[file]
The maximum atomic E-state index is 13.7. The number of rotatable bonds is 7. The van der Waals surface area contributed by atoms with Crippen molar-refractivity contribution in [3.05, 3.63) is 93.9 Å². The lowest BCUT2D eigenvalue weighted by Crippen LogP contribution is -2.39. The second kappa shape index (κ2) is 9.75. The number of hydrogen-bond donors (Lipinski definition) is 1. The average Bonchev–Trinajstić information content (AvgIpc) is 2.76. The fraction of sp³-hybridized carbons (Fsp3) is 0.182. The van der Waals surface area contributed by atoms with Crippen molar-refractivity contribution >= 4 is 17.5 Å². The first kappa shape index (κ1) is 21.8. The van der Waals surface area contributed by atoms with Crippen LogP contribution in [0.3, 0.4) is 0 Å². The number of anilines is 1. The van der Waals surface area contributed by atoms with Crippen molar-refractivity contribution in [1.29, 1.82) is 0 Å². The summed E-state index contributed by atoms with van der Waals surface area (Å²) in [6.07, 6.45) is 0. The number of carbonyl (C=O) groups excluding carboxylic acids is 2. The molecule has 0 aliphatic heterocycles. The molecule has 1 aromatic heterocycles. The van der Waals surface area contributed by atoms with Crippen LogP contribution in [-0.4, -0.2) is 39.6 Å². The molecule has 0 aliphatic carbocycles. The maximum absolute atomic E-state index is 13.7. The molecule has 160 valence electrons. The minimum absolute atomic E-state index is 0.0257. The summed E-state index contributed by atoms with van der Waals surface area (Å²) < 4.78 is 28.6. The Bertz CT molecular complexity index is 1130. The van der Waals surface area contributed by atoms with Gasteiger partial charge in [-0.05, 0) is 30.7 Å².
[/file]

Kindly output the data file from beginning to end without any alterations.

The maximum atomic E-state index is 13.7. The number of rotatable bonds is 7. The van der Waals surface area contributed by atoms with Crippen molar-refractivity contribution in [3.05, 3.63) is 93.9 Å². The lowest BCUT2D eigenvalue weighted by Crippen LogP contribution is -2.39. The second kappa shape index (κ2) is 9.75. The number of hydrogen-bond donors (Lipinski definition) is 1. The average Bonchev–Trinajstić information content (AvgIpc) is 2.76. The fraction of sp³-hybridized carbons (Fsp3) is 0.182. The van der Waals surface area contributed by atoms with Crippen molar-refractivity contribution >= 4 is 17.5 Å². The first kappa shape index (κ1) is 21.8. The van der Waals surface area contributed by atoms with Crippen LogP contribution in [0.3, 0.4) is 0 Å². The number of anilines is 1. The van der Waals surface area contributed by atoms with Crippen molar-refractivity contribution in [1.29, 1.82) is 0 Å². The summed E-state index contributed by atoms with van der Waals surface area (Å²) in [6.07, 6.45) is 0. The number of carbonyl (C=O) groups excluding carboxylic acids is 2. The molecule has 0 aliphatic heterocycles. The molecule has 1 aromatic heterocycles. The van der Waals surface area contributed by atoms with Crippen LogP contribution in [-0.4, -0.2) is 39.6 Å². The molecule has 0 aliphatic carbocycles. The maximum absolute atomic E-state index is 13.7. The molecule has 160 valence electrons. The minimum absolute atomic E-state index is 0.0257. The summed E-state index contributed by atoms with van der Waals surface area (Å²) < 4.78 is 28.6. The Bertz CT molecular complexity index is 1130. The van der Waals surface area contributed by atoms with Gasteiger partial charge in [-0.05, 0) is 30.7 Å².